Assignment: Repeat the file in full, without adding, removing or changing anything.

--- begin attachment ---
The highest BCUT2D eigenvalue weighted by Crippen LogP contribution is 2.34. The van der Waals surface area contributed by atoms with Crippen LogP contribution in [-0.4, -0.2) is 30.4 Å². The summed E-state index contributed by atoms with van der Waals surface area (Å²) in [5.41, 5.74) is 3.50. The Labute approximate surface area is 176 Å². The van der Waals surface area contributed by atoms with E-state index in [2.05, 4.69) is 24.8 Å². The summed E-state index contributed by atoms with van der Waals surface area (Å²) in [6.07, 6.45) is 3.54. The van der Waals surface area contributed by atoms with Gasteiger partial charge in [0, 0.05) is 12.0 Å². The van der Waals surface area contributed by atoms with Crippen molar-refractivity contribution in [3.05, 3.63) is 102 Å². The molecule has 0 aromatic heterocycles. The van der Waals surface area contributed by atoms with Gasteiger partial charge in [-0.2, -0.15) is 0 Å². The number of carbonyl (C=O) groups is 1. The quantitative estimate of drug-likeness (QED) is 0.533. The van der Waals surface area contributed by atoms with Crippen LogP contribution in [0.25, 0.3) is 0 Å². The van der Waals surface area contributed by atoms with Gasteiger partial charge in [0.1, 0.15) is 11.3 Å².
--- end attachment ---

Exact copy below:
The highest BCUT2D eigenvalue weighted by Crippen LogP contribution is 2.34. The van der Waals surface area contributed by atoms with Crippen LogP contribution in [-0.4, -0.2) is 30.4 Å². The summed E-state index contributed by atoms with van der Waals surface area (Å²) in [5.41, 5.74) is 3.50. The Labute approximate surface area is 176 Å². The van der Waals surface area contributed by atoms with E-state index in [2.05, 4.69) is 24.8 Å². The summed E-state index contributed by atoms with van der Waals surface area (Å²) in [6.07, 6.45) is 3.54. The van der Waals surface area contributed by atoms with Gasteiger partial charge in [0, 0.05) is 12.0 Å². The van der Waals surface area contributed by atoms with Crippen molar-refractivity contribution in [3.05, 3.63) is 102 Å². The molecule has 0 aromatic heterocycles. The van der Waals surface area contributed by atoms with Gasteiger partial charge in [-0.2, -0.15) is 0 Å². The number of carbonyl (C=O) groups is 1. The quantitative estimate of drug-likeness (QED) is 0.533. The van der Waals surface area contributed by atoms with Crippen LogP contribution in [0.25, 0.3) is 0 Å². The van der Waals surface area contributed by atoms with Gasteiger partial charge in [0.1, 0.15) is 11.3 Å².